Author Nunns talks in depth on updated “The Candidate”

Alex Nunns will perhaps be best known to many as the source of some outstanding Twitter threads and schoolings of right-wing figures – most recently and highly amusingly of Daily Mail ‘election guru’ Dan Hodges.

However, his real claim to fame is as the author of probably the best account of the Jeremy Corbyn phenomenon, The Candidate. Nunns was able to gain access to most of the central figures involved in Corbyn’s journey from relatively unknown back-bench MP to Labour leadership candidate, then favourite, then winner – twice.

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The first edition of the book stopped there – but an updated version running through to last year’s General Election and the ‘Corbyn surge’ that sent pundits into shock has just been published and has already received excellent reviews from well-known Labour figures and others.

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The SKWAWKBOX was lucky enough to obtain an early copy and enjoyed it so much we asked Alex to give an interview on it.

Why should people read your book?

John McDonnell put it best. He said: “For anyone engaged in this movement, understanding precisely how we came to be where we are can only make us more effective as we go forward. That’s why Alex Nunns’ book is so important.”

The Corbyn movement has grown so fast that sometimes it helps to stand back and think: how the hell did that happen? What people get from the book depends on who they are. For people who have come into active politics since 2015, it gives them the essential background on what they’ve got themselves into. For people who have been on the left for years, I think they appreciate the analysis. For a lot of our national journalists, I guess it’s like a ‘Corbyn for beginners’ book.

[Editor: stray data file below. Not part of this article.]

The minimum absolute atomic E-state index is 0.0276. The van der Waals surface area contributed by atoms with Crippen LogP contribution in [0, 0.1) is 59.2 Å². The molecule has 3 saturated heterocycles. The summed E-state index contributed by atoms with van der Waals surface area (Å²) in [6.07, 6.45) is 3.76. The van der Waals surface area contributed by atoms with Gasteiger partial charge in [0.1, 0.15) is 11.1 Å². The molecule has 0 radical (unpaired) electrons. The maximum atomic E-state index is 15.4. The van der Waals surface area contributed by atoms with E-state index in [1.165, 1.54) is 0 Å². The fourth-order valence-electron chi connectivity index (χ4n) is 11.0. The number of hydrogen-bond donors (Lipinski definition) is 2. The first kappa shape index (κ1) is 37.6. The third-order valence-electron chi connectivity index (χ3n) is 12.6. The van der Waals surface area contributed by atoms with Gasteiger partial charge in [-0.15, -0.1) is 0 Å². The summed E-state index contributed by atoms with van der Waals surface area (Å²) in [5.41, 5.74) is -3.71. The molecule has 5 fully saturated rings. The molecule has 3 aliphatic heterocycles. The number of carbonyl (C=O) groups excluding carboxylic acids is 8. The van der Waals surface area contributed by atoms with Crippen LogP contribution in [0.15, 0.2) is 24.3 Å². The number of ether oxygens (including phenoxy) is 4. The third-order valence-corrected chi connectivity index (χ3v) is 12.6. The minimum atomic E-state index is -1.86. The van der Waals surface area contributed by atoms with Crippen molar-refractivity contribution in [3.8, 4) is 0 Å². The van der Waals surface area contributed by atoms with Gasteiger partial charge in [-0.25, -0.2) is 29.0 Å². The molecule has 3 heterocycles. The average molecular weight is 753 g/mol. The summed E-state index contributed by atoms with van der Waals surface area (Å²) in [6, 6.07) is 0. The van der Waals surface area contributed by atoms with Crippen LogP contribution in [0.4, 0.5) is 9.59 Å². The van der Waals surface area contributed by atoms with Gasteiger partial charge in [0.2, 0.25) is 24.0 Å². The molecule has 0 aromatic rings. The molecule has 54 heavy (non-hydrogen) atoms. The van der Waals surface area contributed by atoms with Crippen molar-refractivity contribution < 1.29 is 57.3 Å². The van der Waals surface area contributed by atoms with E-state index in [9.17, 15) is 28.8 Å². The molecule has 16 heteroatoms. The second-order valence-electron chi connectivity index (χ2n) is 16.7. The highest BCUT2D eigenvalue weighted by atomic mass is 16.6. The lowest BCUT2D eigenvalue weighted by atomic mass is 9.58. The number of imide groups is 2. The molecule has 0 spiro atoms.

People also say it’s a good, fun read. It tells a remarkable story—one that would have been made into a movie by now if it wasn’t about a left winger. It’s a rags to riches tale; David and Goliath. The group Red Labour said the book “reads like a political thriller.”

How do you think Labour’s internal and external dynamics have changed over the period covered by the book?

When the book opens the Blairites are still very powerful, pushing Ed Miliband to change the rules Labour used to elect the leader. It’s one of those beautiful historical ironies—if the right hadn’t won that battle, Corbyn wouldn’t be leader.

The book charts how, after the 2015 election but before Corbyn came along, candidates for the leadership were conceding Labour overspent before the crash. Shadow minister Rachael Reeves was arguing for much harsher spending cuts. The idea of borrowing to invest as an alternative to austerity was taboo. It’s hard to imagine now. Jeremy, John and the movement behind them have completely transformed the debate in the Labour Party. There are still disagreements over foreign policy, but their anti-austerity domestic agenda is unassailable. And as a result, they’ve changed the political weather. That’s why the Tories are on the back foot over universal credit, police cuts, Carillion—it’s because the opposition is now saying “There is an alternative to all this.”

By the end of the book, the general election result has destroyed the three pretexts used by Corbyn’s opponents to justify their recalcitrance: that he was unelectable, incompetent, and not a leader. It’s no longer plausible to claim that a man who took his party to 40 per cent of the vote is unelectable. Having headed a campaign that ran rings around the Tory operation, the charge of incompetence has lost its bite. As for leadership, Corbyn not only inspired millions of new voters, he shifted the conversation. The only remaining grounds on which to oppose him are over his politics—the true source of disagreement all along. But Owen Smith’s 2016 challenge on a Corbyn-lite platform demonstrated that his critics didn’t want to go there.